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Skylark feeding chicks

Ministry for Culture and Heritage

The trill of the skylark is a common sound in open areas of New Zealand, such as dunes or tussock grasslands. The female skylark builds the nest, but both parents feed the young. This adult skylark – at Birdlings Flat, Banks Peninsula – has a raised ...

Ministry for Culture and Heritage
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Male house sparrow

Ministry for Culture and Heritage

Despite its small size, the house sparrow is probably the worst bird pest from a farmer’s perspective. Its short bill is adapted for eating seeds, and in New Zealand it feeds on grain crops such as wheat, barley and maize. The male has a distinctive ...

Ministry for Culture and Heritage
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Dunnock

Ministry for Culture and Heritage

The dunnock is also called the hedge sparrow because its colour is similar to the female house sparrow. However, its fine bill shows that, unlike the sparrow, the dunnock mainly eats invertebrates and small insects – like beetles, flies and aphids – ...

Ministry for Culture and Heritage
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Goldfinch feeding chicks

Ministry for Culture and Heritage

The goldfinch is spectacularly coloured, with patches of red, black, gold, brown and white. The female builds the nest and incubates the eggs. After hatching, the female stays in the nest with the chicks for the first week. The male feeds the female who, in...

Ministry for Culture and Heritage
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Redpoll

Ministry for Culture and Heritage

Redpolls have a distinctive red forehead, and in autumn and winter the males develop a pinkish-red breast. At that time of year redpolls often form flocks of up to several thousand birds.

Ministry for Culture and Heritage
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Yellowhammer with chicks

Ministry for Culture and Heritage

Yellowhammers feed their young in nests that are usually close to the ground in gorse, bracken or long grass.

Ministry for Culture and Heritage
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Cirl bunting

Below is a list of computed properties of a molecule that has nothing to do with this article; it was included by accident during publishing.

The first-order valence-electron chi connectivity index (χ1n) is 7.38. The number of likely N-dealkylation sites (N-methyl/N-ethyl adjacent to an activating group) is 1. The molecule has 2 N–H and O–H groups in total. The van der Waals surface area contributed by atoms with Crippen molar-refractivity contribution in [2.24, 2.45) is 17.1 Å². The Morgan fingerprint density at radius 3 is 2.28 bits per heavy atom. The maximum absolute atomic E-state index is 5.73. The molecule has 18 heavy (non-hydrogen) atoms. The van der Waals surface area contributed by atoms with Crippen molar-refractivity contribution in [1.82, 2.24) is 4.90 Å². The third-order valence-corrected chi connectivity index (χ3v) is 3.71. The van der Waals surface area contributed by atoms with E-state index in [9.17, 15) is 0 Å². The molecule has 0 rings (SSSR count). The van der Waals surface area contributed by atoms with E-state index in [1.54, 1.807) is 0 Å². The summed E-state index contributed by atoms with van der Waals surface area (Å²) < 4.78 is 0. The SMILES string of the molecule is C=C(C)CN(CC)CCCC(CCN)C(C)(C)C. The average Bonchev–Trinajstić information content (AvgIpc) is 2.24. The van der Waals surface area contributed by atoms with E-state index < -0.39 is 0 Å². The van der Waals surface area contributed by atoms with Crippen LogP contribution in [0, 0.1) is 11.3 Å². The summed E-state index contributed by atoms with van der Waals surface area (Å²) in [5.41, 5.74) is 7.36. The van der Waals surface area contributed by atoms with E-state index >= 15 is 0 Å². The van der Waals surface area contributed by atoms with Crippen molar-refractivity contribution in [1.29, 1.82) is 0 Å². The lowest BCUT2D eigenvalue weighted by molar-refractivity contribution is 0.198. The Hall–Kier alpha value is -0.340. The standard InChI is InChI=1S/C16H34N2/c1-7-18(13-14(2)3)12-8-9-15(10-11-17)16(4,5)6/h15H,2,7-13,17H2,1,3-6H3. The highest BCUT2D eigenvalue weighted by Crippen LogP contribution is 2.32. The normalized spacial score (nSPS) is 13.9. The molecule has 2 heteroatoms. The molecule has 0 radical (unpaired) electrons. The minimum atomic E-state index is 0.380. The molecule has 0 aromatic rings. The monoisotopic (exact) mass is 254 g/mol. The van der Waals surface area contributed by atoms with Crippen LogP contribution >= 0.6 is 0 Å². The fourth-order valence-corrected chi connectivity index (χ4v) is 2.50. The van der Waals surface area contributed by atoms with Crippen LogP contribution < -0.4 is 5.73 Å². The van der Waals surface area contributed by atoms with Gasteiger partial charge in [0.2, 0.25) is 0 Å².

Ministry for Culture and Heritage

Cirl buntings are not often seen in New Zealand, but they can be quickly recognised by the yellow lines above and below each eye. Sound file from the Department of Conservation.

Ministry for Culture and Heritage
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Rabbit hunters

Ministry for Culture and Heritage

When other work was not available rabbiting provided an income for rural workers in the South Island. These men are at a summer camp in 1909, although rabbiting often took place in winter when the skins were at their best. The conditions were hard – but ...

Ministry for Culture and Heritage
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Myxomatosis experiment

Ministry for Culture and Heritage

Myxomatosis is caused by the myxoma virus, and was first identified killing rabbits in Uruguay in 1896. Trials of the disease began in Australia in 1938, and in 1950 it was released into the wild rabbit population with remarkable success. It was introduced ...

Ministry for Culture and Heritage
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Brunner mine disaster, 1896

Ministry for Culture and Heritage

The photograph shows one of the first bodies to be recovered from the Brunner mine. The worst loss of life in New Zealand mining occurred at this mine on 26 March 1896. An explosion was heard at 9.30 a.m. Two men went underground to investigate and were ...

Ministry for Culture and Heritage
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Mervyn Thompson performs Coaltown blues

Ministry for Culture and Heritage